Location: Location not imported yet.Title: Evaluation of the function of ASFV KP177R gene, encoding for structural protein p22, in the process of virus replication and in swine virulence
|RAMIREZ-MEDINA, ELIZABETH - University Of Connecticut
|VUONO, ELIZABETH - University Of Mississippi
|RAI, AYUSHI - Oak Ridge Institute For Science And Education (ORISE)
|VELAZQUEZ-SALINAS, LAURO - University Of Kansas
Submitted to: Viruses
Publication Type: Peer Reviewed Journal
Publication Acceptance Date: 5/19/2021
Publication Date: 5/26/2021
Citation: Ramirez-Medina, E., Vuono, E., Pruitt, S.E., Rai, A., Espinoza, N.N., Velazquez-Salinas, L., Gladue, D.P., Borca, M.V. 2021. Evaluation of the function of ASFV KP177R gene, encoding for structural protein p22, in the process of virus replication and in swine virulence. Viruses. https://doi.org/10.3390/v13060986.
Interpretive Summary: African swine fever virus (ASFV) causes a devastating disease in swine, called African swine fever (ASF), that is currently spreading across Europe and Asia. There is no available vaccine for ASF, and currently only experimental live attenuated vaccines are derived from deletions of individual genes in the ASFV genome. In this study we were able to delete a structural protein in ASFV, however deletion of this structural protein did not have any effect on virus replication or virulence.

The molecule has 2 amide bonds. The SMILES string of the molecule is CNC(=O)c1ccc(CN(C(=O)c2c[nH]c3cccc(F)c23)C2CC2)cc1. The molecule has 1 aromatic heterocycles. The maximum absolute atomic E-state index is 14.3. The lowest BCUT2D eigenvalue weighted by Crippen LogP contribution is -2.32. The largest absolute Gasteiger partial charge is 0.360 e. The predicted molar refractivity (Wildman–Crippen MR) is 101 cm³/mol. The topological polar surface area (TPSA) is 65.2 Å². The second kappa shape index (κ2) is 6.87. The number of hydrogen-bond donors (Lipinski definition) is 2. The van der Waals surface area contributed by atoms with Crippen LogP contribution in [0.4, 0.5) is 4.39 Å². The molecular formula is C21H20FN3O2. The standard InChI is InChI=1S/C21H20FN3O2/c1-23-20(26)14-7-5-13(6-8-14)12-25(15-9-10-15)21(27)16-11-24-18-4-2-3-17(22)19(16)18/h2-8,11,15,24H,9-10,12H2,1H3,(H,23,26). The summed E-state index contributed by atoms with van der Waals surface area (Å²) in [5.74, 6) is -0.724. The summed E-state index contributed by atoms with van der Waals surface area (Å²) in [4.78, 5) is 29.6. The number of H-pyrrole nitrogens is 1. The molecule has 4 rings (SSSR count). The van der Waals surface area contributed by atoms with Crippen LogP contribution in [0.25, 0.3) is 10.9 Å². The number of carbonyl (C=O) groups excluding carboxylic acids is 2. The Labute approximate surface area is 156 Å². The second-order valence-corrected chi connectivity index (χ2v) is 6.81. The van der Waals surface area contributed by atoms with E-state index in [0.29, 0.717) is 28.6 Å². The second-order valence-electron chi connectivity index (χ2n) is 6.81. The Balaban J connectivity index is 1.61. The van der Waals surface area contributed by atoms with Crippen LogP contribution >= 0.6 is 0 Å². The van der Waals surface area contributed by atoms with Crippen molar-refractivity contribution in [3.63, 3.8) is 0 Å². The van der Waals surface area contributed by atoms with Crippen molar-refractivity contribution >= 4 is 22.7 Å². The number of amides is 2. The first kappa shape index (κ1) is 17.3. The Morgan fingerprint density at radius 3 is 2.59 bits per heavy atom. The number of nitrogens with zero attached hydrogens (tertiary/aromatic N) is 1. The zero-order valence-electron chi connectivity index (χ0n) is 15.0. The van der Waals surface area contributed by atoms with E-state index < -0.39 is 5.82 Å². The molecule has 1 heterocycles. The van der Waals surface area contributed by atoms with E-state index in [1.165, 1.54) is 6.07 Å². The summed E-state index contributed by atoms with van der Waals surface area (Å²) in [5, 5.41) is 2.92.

Technical Abstract: African swine fever virus (ASFV) causes a devastating disease of swine currently spread from Central Europe to Asia. ASFV is a large, structurally complex virus with a large dsDNA genome encoding for more than 160 genes, most of them still uncharacterized. p22, encoded by ASFV gene KP177R, is a structural virus protein located in the inner envelope of the ASFV particle. Although its exact function is unknow, p22 has being recently identified as interacting partner of several host proteins. Here we describe the development of a recombinant ASFV (ASFV-G-'KP177R) lacking the KP177R gene as a tool to evaluate p22 role in virus replication and virulence in swine. The recombinant ASFV-G-'KP177R demonstrated that the KP177R gene is non-essential for ASFV growth in primary swine macrophage, with virus yields similar to those of the parental highly virulent field isolate Georgia2010 (ASFV-G). In addition, experi-mental infection of domestic pigs with ASFV-G-'KP177R produced a clinical disease similar to that caused by the parental ASFV-G. Therefore, surprisingly, p22 does not seem to be involved in virus growth or virulence in swine.